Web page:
Veteran politician Raila Odinga has until 1100 GMT on Monday to file a petition at the Supreme Court against last week's presidential election that declared Deputy President William Ruto the winner.
Kenya's veteran politician Raila Odinga has defended plans to make a court challenge to the results of last week's "joke" election that handed victory to Deputy President William Ruto.
"We want to see justice done so that peace can be found," 77-year-old Odinga said at his Nairobi home after a meeting with religious leaders on Saturday.
"We have decided to use the law to go before the Supreme Court and table our evidence to show that it was not an election but a joke."
Ruto was declared president-elect on Monday, scraping past Odinga with a margin of less than two percentage points, after an anxious days-long wait for results of the August 9 vote.
The outcome has been challenged not only by Odinga's camp but also, in a bizarre twist, by four out of seven commissioners at the election body that oversaw the vote.
Odinga — or any other challenger — has until 1100 GMT on Monday to file a petition at the Supreme Court.
The seven-judge tribunal will then have 14 days to issue a ruling. If it orders an annulment, a new vote must be held within 60 days.
"We are doing this to defend the democracy of our country that many people fought for," Odinga said.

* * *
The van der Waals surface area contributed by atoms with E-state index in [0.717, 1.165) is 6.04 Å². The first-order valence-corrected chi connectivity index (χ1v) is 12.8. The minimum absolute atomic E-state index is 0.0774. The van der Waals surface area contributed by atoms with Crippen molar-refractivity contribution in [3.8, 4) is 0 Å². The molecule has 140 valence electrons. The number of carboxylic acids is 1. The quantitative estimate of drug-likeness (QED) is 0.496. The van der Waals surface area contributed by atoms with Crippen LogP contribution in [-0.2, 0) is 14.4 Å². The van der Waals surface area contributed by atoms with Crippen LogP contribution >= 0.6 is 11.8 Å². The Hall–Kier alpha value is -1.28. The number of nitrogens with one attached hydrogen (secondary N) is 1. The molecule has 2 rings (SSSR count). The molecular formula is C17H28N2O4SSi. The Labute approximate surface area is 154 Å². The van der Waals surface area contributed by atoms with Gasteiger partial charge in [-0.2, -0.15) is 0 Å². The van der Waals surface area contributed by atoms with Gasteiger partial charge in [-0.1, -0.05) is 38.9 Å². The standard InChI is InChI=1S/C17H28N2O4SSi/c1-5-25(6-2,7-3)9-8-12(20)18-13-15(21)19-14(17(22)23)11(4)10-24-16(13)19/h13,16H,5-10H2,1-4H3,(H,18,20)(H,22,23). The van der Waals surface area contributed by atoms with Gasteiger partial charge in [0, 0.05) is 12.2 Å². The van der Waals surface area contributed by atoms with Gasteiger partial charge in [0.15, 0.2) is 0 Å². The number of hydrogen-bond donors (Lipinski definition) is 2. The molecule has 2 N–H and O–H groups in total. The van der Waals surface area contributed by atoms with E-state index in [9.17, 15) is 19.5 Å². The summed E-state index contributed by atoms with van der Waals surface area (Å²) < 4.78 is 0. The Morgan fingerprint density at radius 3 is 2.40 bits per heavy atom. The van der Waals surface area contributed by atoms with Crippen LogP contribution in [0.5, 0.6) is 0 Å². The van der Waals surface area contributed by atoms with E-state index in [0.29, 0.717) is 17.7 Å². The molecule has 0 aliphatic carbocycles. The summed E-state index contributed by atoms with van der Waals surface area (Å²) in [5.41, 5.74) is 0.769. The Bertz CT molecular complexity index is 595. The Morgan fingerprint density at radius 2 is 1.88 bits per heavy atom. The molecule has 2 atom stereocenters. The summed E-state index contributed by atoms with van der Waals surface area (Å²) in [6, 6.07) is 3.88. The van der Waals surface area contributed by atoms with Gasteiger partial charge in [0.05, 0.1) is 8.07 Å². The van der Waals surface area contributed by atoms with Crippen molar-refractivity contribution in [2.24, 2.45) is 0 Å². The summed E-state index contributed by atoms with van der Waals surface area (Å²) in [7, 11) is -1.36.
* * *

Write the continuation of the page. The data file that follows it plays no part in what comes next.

READ MORE: All legal options on the table, Kenya's Odinga stresses after election loss
All polls contested
The veteran opposition leader has now been defeated in all five presidential votes he has contested, even though this year he ran with the backing of outgoing President Uhuru Kenyatta and the weight of the ruling party behind him.
No presidential poll outcome has gone uncontested in Kenya since 2002, and the disputes have led to bloodshed in the past.
In August 2017, the Supreme Court annulled the election after Odinga rejected Kenyatta's victory. Dozens of people were killed by police in post-poll protests.
The aftermath of this year's court decision is being keenly watched as a test of democratic maturity in East Africa's richest economy.
Kenya's worst electoral violence occurred after the 2007 vote, when more than 1,100 people died in bloodletting between rival tribes.
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